Theurgy and the Soul: The Neoplatonism of Iamblichus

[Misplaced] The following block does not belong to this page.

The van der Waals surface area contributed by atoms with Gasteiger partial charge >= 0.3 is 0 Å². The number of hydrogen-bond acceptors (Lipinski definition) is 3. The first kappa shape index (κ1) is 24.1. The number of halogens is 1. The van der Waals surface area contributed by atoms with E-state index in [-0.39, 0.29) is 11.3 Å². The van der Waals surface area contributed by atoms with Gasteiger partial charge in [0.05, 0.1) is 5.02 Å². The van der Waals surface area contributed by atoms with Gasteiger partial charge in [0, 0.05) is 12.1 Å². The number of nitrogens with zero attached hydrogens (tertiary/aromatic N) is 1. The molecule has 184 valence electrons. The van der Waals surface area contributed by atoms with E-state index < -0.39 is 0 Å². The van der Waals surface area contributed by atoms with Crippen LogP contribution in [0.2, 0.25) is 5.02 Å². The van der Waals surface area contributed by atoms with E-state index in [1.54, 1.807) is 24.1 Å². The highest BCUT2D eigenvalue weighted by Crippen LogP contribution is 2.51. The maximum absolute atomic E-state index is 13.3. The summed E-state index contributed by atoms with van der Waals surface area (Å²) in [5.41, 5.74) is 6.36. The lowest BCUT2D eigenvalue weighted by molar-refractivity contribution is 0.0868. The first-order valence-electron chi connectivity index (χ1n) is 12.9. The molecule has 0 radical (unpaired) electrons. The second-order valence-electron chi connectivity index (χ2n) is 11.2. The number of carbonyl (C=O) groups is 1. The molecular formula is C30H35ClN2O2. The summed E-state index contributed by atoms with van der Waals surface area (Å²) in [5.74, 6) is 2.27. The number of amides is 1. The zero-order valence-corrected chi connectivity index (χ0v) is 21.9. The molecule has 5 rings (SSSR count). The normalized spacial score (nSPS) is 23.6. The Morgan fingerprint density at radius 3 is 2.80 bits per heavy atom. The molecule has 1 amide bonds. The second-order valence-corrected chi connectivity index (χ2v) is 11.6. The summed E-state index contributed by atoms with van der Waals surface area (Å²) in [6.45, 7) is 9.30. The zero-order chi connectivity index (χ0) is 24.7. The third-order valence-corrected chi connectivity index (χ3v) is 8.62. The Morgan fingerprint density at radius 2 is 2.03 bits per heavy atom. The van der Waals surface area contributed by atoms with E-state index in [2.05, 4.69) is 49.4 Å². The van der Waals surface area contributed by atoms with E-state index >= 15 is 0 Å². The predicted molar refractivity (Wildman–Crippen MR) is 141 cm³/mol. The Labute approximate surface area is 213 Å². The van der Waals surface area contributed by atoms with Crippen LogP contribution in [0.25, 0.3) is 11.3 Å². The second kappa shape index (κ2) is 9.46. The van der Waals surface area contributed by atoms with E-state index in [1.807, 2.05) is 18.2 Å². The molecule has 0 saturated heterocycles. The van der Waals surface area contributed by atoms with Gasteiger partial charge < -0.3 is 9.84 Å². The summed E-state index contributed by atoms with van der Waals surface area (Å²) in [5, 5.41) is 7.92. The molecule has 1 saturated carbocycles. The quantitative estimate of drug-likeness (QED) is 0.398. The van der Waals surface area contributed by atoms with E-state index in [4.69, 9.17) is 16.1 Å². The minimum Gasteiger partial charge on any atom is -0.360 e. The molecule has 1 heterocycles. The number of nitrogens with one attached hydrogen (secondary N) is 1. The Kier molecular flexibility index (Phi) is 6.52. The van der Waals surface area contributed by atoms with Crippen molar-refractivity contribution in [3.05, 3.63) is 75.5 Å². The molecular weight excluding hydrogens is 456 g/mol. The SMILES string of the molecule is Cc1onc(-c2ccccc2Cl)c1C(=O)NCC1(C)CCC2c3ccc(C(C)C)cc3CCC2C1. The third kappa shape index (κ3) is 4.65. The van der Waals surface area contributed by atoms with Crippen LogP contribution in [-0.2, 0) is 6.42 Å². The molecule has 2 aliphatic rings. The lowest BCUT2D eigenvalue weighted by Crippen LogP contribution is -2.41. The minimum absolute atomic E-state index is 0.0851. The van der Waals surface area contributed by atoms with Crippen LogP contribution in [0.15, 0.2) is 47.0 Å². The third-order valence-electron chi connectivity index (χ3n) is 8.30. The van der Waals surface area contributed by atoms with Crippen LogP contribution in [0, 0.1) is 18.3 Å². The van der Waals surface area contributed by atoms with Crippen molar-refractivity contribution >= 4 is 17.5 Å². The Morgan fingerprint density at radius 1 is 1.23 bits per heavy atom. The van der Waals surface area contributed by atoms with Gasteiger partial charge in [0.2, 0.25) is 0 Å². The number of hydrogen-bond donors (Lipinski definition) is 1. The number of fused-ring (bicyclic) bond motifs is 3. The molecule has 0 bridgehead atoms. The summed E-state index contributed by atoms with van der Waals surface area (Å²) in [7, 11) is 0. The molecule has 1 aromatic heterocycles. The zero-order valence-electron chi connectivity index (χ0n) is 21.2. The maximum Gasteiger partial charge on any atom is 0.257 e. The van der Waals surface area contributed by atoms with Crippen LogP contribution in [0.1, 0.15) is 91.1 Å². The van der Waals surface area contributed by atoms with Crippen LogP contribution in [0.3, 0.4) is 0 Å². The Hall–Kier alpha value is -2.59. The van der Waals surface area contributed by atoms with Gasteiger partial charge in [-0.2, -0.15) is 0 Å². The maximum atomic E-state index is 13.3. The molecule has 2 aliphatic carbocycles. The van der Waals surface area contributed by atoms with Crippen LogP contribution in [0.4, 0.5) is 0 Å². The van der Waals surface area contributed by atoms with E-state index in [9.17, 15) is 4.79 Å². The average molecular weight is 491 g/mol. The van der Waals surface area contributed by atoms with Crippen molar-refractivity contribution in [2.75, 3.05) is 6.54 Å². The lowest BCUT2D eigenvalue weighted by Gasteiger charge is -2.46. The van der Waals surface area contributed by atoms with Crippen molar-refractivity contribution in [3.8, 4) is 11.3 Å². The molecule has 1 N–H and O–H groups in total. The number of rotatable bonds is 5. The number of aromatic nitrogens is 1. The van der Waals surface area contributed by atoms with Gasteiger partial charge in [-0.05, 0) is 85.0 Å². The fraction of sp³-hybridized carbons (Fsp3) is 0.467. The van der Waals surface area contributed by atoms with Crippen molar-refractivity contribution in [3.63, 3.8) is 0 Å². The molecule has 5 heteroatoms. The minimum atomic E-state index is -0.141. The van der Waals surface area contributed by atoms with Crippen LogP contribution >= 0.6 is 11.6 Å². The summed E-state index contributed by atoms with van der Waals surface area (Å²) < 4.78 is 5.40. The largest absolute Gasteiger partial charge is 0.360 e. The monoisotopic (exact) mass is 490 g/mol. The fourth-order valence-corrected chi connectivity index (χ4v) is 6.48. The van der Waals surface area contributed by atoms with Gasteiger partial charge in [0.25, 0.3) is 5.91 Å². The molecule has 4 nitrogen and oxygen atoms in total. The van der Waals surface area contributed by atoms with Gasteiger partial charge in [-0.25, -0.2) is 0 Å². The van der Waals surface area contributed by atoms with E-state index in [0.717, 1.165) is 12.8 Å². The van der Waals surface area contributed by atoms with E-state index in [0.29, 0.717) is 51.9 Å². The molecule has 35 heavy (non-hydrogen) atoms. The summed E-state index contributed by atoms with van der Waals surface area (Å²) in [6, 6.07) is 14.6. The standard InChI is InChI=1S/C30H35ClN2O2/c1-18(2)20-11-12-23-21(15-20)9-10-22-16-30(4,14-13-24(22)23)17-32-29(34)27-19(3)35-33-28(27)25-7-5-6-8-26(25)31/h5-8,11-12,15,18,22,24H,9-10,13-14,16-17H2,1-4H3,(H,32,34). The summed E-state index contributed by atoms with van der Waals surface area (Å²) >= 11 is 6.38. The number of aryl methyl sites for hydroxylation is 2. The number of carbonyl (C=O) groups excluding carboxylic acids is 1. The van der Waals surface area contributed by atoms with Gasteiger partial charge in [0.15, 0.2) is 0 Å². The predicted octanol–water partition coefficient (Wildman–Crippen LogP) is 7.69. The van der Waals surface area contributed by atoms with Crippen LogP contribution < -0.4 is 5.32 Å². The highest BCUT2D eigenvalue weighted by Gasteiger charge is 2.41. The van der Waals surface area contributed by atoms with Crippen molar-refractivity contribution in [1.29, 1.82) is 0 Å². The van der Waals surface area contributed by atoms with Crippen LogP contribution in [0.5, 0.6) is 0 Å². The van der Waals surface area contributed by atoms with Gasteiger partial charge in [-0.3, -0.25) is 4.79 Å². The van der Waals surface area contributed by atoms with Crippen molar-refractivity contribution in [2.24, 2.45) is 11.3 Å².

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Theurgy and the Soul is a study of Iamblichus of Syria (ca. 240–325), whose teachings set the final form of pagan spirituality prior to the Christianization of the Roman Empire. Gregory Shaw focuses on the theory and practice of theurgy, a term meaning “divine action,” the most controversial and significant aspect of Iamblichus’s Platonism. Unlike previous Platonists, who stressed the elevated status of the human soul, Iamblichus taught that the soul descends completely into the body and requires the performance of theurgic rites—-revealed by the gods--to unite the soul with the One. Iamblichus was a seminal Platonic philosopher whose views on the soul and the importance of ritual profoundly influenced subsequent thinkers such as Proclus, Damascius, and Dionysius the Areopagite. Iamblichus’s vision of a hierarchical cosmos united by divine ritual became the dominant worldview for the entire medieval world, and played an important role in the Renaissance Platonism of Marsilio Ficino. Ralph Waldo Emerson wrote that he expected a reading of Iamblichus to cause a “revival in the churches.” Yet, until recently, modern scholars have dismissed him, seeing theurgy as ritual magic or an attempt to manipulate the gods. Shaw, however, shows that theurgy was a subtle and intellectually sophisticated attempt to apply Platonic and Pythagorean teachings to the full expression of human existence in the material world. This new edition includes a foreword by John Milbank and Aaron Riches showing the Christian sacramental implications of Iamblichean theurgy, and a new preface from the author.